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Asthma is a disorder that causes the airways of the lungs to swell and narrow, leading to wheezing, shortness of breath, coughing, and chest tightness. Asthma is caused by a complex interaction between genetic and environmental factors [PMID 18197984OA-icon.png]. The inheritance of asthma through genetics has been recognized and demonstrated in twin studies where they found monozygotic twins are more concordant for asthma and other allergic traits than dizygotic twins [PMID 10712375]. Family-based linkage studies have indicated various asthma related genes such as ADAM33, DPP10, NPSR1, PHF11 and HLA-G [PMID 12110844][PMID 14566338] [PMID ] [PMID 12754510] [PMID 15611928OA-icon.png]. However these findings have low reproducibility in the general population because variants in the family-based studies are rare high-risk alleles that are normally only found in families. Genome-wide association studies (GWAS) have also been used to find specific asthma candidate genes.

Background: Rs533116 (major: G; risk: A) is located in the CRTh2 gene. CRTh2 (chemoattractant-receptor homologous molecule expressed on Th2 cells) is expressed in Th2 cells and other cells that are involved in allergic inflammation. Previous studies have shown that single nucleotide polymorphisms in CRTh2 are associated with allergic asthma in distinct ethnic populations [PMID 15345705] [PMID 18777142] [PMID 19392992]. Rs533116 brought to the attention of researchers in a study done in 2010 in Korea [PMID 19392992]. Rs533116 showed a weak association with asthma that was mentioned but not emphasized in Palikhe et al. 2010 [PMID 19392992]. However, Campos Alberto et al. 2012 have done further research (statistically and biologically) to show that this variant is associated with asthma allergy that is specific to Europeans [PMID 22947041].

CRTh2 is a G-protein-coupled receptor for prostaglandin. CRTh2 plays an important role in allergic inflammation through the expression of Th2 cytokines and chemotaxis. Past research has shown that CRTh2 antagonists exposed to wild-type and crth2 -/- knockout mice both show allergic asthma like responses [PMID 19796209]. In humans, allergic rhinitis is resulted in the increase of CRTh2-expressing cells in the nasal mucosal. In addition, human asthmatics have increased levels of lung T cells expressing CRTh2 and increased levels of PGD2 levels after exposure to allergen. Thus there are various sources of evidence to indicate CRTh2 as a pathway involved in allergic responses [PMID 19796209].

Research: Since Rs533116 was found to have a weak association in previous studies done in Korea, Campos Alberto et al. 2012 pursued the question of whether or not Rs533116 is associated with asthma [PMID 19392992]. The study in Korea looked a three study groups – 107 patients with aspirin exacerbated respiratory disease compared to aspirin-tolerant asthma patients and 133 normal healthy controls [PMID 19392992]. Campos Alberto et al. 2012 followed up the Rs533116 variant because they reasoned that this variant may represent an independent risk factor because it was not in linkage disequilibrium with other associated asthma SNPs. Campos Alberto et al. 2012 showed that Rs533116 is associated with both allergic asthma and increase expression of CRTh2 in European adults (this study has not been replicated) [PMID 22947041].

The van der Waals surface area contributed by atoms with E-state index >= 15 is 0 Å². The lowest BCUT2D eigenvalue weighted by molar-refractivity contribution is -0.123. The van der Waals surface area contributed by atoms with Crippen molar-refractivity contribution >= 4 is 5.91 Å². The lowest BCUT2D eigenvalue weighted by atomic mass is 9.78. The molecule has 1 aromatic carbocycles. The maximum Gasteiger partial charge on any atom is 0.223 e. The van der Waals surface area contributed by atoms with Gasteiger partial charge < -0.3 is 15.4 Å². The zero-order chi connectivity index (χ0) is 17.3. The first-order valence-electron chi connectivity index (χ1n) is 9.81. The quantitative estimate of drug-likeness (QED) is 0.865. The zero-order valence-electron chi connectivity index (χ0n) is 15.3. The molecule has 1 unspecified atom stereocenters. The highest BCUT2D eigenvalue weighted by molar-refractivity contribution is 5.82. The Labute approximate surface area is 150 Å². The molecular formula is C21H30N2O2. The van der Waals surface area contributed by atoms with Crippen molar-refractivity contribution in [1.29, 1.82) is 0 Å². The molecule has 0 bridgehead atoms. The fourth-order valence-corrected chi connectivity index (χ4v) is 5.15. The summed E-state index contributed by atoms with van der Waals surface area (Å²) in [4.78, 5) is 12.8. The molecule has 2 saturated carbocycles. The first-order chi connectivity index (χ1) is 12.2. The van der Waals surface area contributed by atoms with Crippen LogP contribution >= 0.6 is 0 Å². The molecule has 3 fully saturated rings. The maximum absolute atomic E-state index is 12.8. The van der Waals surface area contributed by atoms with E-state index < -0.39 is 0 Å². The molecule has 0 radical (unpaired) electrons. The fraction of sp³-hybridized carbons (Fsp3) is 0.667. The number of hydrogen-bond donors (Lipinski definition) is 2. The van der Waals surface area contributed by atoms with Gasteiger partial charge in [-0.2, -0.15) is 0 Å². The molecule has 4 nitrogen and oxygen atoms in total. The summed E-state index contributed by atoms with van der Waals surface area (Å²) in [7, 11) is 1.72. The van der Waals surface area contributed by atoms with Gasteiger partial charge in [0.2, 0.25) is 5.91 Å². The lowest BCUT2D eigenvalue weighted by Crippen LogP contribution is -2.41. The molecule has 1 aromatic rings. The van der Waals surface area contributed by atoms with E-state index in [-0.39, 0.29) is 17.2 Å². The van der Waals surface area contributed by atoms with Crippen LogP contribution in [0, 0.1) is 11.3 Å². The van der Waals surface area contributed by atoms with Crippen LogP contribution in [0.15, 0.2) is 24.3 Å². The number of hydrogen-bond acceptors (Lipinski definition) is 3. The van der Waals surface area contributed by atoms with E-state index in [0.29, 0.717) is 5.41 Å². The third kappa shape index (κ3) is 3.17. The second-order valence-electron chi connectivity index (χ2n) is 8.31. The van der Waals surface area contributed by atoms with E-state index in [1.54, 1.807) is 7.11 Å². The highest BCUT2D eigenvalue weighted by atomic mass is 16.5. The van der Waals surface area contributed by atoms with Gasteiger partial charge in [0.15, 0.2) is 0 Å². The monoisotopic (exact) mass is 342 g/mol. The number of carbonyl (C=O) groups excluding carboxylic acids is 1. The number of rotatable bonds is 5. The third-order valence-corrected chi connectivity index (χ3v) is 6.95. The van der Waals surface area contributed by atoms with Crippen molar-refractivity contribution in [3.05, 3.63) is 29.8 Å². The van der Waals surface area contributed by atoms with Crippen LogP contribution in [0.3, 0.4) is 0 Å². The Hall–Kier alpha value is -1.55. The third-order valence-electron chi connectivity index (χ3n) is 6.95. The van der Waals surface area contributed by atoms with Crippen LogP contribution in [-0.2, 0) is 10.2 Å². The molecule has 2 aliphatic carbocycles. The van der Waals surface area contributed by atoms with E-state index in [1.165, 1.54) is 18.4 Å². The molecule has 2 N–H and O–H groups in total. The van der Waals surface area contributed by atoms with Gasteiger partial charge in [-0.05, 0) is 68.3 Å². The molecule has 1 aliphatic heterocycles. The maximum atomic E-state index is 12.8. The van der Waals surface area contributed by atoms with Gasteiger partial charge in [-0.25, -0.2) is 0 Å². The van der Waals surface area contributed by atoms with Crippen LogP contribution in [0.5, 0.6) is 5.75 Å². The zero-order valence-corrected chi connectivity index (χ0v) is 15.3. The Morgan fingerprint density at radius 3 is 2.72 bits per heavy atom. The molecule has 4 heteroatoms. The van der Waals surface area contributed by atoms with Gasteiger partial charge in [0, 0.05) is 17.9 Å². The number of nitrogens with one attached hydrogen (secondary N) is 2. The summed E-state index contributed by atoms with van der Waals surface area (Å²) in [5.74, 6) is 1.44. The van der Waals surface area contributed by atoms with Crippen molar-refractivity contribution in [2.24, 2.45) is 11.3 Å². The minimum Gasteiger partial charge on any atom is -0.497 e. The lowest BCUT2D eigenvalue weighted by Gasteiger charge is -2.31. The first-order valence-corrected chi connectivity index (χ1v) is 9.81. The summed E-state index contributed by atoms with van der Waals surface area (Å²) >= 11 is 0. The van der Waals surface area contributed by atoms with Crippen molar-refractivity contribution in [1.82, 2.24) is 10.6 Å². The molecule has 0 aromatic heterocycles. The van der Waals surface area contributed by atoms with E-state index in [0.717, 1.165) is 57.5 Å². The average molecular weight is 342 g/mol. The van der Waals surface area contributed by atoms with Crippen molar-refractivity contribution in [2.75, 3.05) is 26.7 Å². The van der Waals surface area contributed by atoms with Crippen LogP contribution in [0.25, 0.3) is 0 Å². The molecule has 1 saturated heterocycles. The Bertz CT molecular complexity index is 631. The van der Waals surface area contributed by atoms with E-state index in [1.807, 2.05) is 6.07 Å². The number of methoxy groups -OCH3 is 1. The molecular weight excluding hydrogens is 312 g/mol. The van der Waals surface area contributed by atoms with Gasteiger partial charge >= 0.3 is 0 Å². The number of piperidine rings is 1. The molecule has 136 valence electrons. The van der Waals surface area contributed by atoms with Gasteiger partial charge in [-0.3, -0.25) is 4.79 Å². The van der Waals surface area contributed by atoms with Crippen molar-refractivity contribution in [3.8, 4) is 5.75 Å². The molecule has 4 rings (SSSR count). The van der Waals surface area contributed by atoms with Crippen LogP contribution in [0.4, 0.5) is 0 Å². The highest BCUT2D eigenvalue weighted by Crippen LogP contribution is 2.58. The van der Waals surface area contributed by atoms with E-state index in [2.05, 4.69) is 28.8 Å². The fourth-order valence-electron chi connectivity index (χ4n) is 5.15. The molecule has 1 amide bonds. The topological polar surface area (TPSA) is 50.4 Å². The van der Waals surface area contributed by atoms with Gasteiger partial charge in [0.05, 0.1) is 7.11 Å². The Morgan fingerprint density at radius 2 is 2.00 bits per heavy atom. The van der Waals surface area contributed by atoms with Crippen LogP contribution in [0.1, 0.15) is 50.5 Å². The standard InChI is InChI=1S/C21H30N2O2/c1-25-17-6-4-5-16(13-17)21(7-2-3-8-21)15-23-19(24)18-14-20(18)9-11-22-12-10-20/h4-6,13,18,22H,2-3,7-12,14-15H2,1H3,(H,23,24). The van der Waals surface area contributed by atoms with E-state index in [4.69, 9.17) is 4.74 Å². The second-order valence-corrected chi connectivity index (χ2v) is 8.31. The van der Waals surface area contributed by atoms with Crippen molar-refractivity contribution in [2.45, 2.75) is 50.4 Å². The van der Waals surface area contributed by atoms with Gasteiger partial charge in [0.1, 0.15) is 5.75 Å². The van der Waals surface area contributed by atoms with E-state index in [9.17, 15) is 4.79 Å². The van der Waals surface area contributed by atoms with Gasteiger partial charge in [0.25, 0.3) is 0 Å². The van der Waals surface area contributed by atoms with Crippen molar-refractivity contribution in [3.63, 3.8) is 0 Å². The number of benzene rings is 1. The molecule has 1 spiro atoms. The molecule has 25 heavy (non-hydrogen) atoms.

The study done by Campos Alberto et al. 2012 looked at 1282 people for the CRTh2 Rs533116 SNP. They started with four groups: European, East Asians, South Asians, and other. Although at first four ethnic groups were looked, only the European group was analyzed because the A allele frequency was too low in the other ethnicities (South Asians (5.9%), and East Asians (%0.5)). The frequency Rs533116 (AA genotype) was analyzed in European people (14.6%). For the Europeans alone, the study had 618 people (35 with allergic asthma and 583 controls). The AA genotype in the European population showed a significant association with allergic asthma has an odds ratio (OR) of 2.67; 95% CI, 1.09-6.55 I (P-value: 0.02).

To further validate the findings, Campos Alberto et al. 2012 analyzed expression of CRTh2 by examining the frequency of eosinophils (white blood cells) in asthmatic and non-asthmatic patients before and after exposure to allergens. The frequency of eosinophils was quantified in subjects with Rs533116 genotype and in the controls. This study analyzed 4 people with each genotype (AA, GG, GA). On average after allergen exposure subjects with the AA genotype showed a 2.3-fold (P-value: 0.0173) increase in eosinophils compared to the GG genotype. However, no statistical significance was observed between GA and GG (1.5-fold P-value: 0.31).

Limitations of research:

In conclusion, Campos Alberto et al. 2012 found that the A allele is associated with having a higher risk of more severe asthma phenotypes in Europeans. On average subjects with the AA genotype show an increase percentage of circulating eosinophils than those of GG genotype when exposed to allergens. However, there are limitations in this study to keep in mind. One must take into consideration that this study first looked at different ethnic groups for the variant but in the end they threw out all groups except European. The statistical analysis has its limitations because it used a small sample size. Campos Alberto et al. 2012 also looked at CRTh2 expression through quantifying eosinophils but the sample size again was small (total of 12 people). More research needs to be done Rs533116 to determine if it is truly associated with allergic asthma.